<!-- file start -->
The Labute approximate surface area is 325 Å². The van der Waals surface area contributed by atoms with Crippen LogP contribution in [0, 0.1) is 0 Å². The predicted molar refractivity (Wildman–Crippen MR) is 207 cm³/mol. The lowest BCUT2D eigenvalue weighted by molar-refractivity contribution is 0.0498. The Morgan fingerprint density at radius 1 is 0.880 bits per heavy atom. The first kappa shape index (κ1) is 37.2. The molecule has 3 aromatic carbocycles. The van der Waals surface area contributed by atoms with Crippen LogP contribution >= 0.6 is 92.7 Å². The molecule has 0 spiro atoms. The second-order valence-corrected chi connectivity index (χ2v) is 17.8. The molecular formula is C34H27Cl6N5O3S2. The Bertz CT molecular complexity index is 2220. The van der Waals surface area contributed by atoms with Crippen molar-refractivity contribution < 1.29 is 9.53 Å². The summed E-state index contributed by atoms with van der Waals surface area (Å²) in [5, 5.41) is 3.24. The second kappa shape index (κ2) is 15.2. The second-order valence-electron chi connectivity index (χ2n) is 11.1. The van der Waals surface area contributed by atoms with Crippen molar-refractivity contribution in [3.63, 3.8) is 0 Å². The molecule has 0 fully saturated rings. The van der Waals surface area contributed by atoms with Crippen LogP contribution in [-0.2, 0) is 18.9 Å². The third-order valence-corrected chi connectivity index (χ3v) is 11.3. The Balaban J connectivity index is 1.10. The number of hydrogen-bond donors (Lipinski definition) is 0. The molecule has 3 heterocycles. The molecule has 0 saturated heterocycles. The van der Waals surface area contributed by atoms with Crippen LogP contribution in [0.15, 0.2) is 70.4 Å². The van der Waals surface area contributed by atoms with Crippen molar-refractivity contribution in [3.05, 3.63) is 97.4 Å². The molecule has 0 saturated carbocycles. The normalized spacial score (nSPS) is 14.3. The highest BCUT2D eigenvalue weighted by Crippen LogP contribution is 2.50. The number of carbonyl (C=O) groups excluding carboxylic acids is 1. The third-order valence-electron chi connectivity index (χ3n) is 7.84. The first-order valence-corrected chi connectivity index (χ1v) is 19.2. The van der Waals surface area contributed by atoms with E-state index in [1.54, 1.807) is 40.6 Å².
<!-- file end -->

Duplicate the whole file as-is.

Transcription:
The Labute approximate surface area is 325 Å². The van der Waals surface area contributed by atoms with Crippen LogP contribution in [0, 0.1) is 0 Å². The predicted molar refractivity (Wildman–Crippen MR) is 207 cm³/mol. The lowest BCUT2D eigenvalue weighted by molar-refractivity contribution is 0.0498. The Morgan fingerprint density at radius 1 is 0.880 bits per heavy atom. The first kappa shape index (κ1) is 37.2. The molecule has 3 aromatic carbocycles. The van der Waals surface area contributed by atoms with Crippen LogP contribution >= 0.6 is 92.7 Å². The molecule has 0 spiro atoms. The second-order valence-corrected chi connectivity index (χ2v) is 17.8. The molecular formula is C34H27Cl6N5O3S2. The Bertz CT molecular complexity index is 2220. The van der Waals surface area contributed by atoms with Crippen molar-refractivity contribution < 1.29 is 9.53 Å². The summed E-state index contributed by atoms with van der Waals surface area (Å²) in [5, 5.41) is 3.24. The second kappa shape index (κ2) is 15.2. The second-order valence-electron chi connectivity index (χ2n) is 11.1. The van der Waals surface area contributed by atoms with Crippen molar-refractivity contribution in [3.63, 3.8) is 0 Å². The molecule has 0 fully saturated rings. The van der Waals surface area contributed by atoms with Crippen LogP contribution in [-0.2, 0) is 18.9 Å². The third-order valence-corrected chi connectivity index (χ3v) is 11.3. The Balaban J connectivity index is 1.10. The number of hydrogen-bond donors (Lipinski definition) is 0. The molecule has 3 heterocycles. The molecule has 0 saturated heterocycles. The van der Waals surface area contributed by atoms with Crippen LogP contribution in [0.15, 0.2) is 70.4 Å². The van der Waals surface area contributed by atoms with Crippen molar-refractivity contribution in [3.05, 3.63) is 97.4 Å². The molecule has 0 saturated carbocycles. The normalized spacial score (nSPS) is 14.3. The highest BCUT2D eigenvalue weighted by Crippen LogP contribution is 2.50. The number of carbonyl (C=O) groups excluding carboxylic acids is 1. The third-order valence-electron chi connectivity index (χ3n) is 7.84. The first-order valence-corrected chi connectivity index (χ1v) is 19.2. The van der Waals surface area contributed by atoms with E-state index in [1.54, 1.807) is 40.6 Å².